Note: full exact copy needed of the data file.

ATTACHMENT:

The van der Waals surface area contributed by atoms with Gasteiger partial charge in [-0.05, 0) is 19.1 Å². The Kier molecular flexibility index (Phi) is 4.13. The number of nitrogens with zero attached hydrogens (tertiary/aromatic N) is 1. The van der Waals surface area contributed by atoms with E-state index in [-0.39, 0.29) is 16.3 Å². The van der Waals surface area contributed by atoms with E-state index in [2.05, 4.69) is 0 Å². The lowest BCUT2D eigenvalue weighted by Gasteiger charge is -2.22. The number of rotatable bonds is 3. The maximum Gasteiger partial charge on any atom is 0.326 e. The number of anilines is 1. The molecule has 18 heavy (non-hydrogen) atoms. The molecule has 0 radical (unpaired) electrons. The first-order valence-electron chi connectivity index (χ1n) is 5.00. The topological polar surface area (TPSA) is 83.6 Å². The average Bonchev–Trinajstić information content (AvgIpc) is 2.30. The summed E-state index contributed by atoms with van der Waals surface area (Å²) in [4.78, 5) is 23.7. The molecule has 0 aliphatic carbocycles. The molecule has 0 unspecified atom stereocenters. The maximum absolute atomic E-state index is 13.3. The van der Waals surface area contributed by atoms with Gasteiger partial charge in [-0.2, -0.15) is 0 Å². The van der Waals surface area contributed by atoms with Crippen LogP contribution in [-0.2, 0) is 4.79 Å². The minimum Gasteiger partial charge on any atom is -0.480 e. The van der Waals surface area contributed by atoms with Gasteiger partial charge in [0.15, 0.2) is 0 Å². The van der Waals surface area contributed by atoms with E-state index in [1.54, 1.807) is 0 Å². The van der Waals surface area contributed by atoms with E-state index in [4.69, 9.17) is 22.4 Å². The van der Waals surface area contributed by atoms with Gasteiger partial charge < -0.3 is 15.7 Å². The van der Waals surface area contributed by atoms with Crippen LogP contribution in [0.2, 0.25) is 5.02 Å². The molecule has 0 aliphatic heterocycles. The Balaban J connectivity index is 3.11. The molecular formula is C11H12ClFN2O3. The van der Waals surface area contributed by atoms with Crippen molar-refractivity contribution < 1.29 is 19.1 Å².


The van der Waals surface area contributed by atoms with Gasteiger partial charge in [-0.05, 0) is 19.1 Å². The Kier molecular flexibility index (Phi) is 4.13. The number of nitrogens with zero attached hydrogens (tertiary/aromatic N) is 1. The van der Waals surface area contributed by atoms with E-state index in [-0.39, 0.29) is 16.3 Å². The van der Waals surface area contributed by atoms with E-state index in [2.05, 4.69) is 0 Å². The lowest BCUT2D eigenvalue weighted by Gasteiger charge is -2.22. The number of rotatable bonds is 3. The maximum Gasteiger partial charge on any atom is 0.326 e. The number of anilines is 1. The molecule has 18 heavy (non-hydrogen) atoms. The molecule has 0 radical (unpaired) electrons. The first-order valence-electron chi connectivity index (χ1n) is 5.00. The topological polar surface area (TPSA) is 83.6 Å². The average Bonchev–Trinajstić information content (AvgIpc) is 2.30. The summed E-state index contributed by atoms with van der Waals surface area (Å²) in [4.78, 5) is 23.7. The molecule has 0 aliphatic carbocycles. The molecule has 0 unspecified atom stereocenters. The maximum absolute atomic E-state index is 13.3. The van der Waals surface area contributed by atoms with Gasteiger partial charge in [-0.2, -0.15) is 0 Å². The van der Waals surface area contributed by atoms with Crippen LogP contribution in [-0.2, 0) is 4.79 Å². The minimum Gasteiger partial charge on any atom is -0.480 e. The van der Waals surface area contributed by atoms with Gasteiger partial charge in [0.15, 0.2) is 0 Å². The van der Waals surface area contributed by atoms with E-state index in [1.54, 1.807) is 0 Å². The van der Waals surface area contributed by atoms with E-state index in [4.69, 9.17) is 22.4 Å². The van der Waals surface area contributed by atoms with Gasteiger partial charge < -0.3 is 15.7 Å². The van der Waals surface area contributed by atoms with Crippen LogP contribution in [0.2, 0.25) is 5.02 Å². The molecule has 0 aliphatic heterocycles. The Balaban J connectivity index is 3.11. The molecular formula is C11H12ClFN2O3. The van der Waals surface area contributed by atoms with Crippen molar-refractivity contribution < 1.29 is 19.1 Å².